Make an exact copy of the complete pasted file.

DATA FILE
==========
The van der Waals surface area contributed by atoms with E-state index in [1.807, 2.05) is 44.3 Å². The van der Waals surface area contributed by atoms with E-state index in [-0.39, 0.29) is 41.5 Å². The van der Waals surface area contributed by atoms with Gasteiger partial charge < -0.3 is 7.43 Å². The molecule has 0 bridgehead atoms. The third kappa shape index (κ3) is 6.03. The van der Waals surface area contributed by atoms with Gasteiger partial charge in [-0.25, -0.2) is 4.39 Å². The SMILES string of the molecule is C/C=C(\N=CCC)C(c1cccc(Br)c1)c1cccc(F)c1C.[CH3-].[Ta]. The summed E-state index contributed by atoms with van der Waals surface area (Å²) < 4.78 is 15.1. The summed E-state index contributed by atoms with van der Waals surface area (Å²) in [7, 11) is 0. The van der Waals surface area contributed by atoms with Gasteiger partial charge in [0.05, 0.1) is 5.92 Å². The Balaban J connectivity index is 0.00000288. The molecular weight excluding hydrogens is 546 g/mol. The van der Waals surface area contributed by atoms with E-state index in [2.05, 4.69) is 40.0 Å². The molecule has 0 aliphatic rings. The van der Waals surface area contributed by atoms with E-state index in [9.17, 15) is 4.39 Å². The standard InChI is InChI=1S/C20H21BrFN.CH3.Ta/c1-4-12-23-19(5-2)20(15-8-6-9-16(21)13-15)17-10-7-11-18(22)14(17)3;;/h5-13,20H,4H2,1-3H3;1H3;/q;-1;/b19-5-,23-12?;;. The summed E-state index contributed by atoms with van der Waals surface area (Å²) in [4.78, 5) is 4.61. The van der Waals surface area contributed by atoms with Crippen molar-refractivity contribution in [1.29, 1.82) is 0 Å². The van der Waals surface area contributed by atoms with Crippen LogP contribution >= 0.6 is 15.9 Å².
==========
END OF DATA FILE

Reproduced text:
The van der Waals surface area contributed by atoms with E-state index in [1.807, 2.05) is 44.3 Å². The van der Waals surface area contributed by atoms with E-state index in [-0.39, 0.29) is 41.5 Å². The van der Waals surface area contributed by atoms with Gasteiger partial charge < -0.3 is 7.43 Å². The molecule has 0 bridgehead atoms. The third kappa shape index (κ3) is 6.03. The van der Waals surface area contributed by atoms with Gasteiger partial charge in [-0.25, -0.2) is 4.39 Å². The SMILES string of the molecule is C/C=C(\N=CCC)C(c1cccc(Br)c1)c1cccc(F)c1C.[CH3-].[Ta]. The summed E-state index contributed by atoms with van der Waals surface area (Å²) < 4.78 is 15.1. The summed E-state index contributed by atoms with van der Waals surface area (Å²) in [7, 11) is 0. The van der Waals surface area contributed by atoms with Gasteiger partial charge in [0.05, 0.1) is 5.92 Å². The Balaban J connectivity index is 0.00000288. The molecular weight excluding hydrogens is 546 g/mol. The van der Waals surface area contributed by atoms with E-state index in [2.05, 4.69) is 40.0 Å². The molecule has 0 aliphatic rings. The van der Waals surface area contributed by atoms with E-state index in [9.17, 15) is 4.39 Å². The standard InChI is InChI=1S/C20H21BrFN.CH3.Ta/c1-4-12-23-19(5-2)20(15-8-6-9-16(21)13-15)17-10-7-11-18(22)14(17)3;;/h5-13,20H,4H2,1-3H3;1H3;/q;-1;/b19-5-,23-12?;;. The summed E-state index contributed by atoms with van der Waals surface area (Å²) in [4.78, 5) is 4.61. The van der Waals surface area contributed by atoms with Crippen molar-refractivity contribution in [1.29, 1.82) is 0 Å². The van der Waals surface area contributed by atoms with Crippen LogP contribution >= 0.6 is 15.9 Å².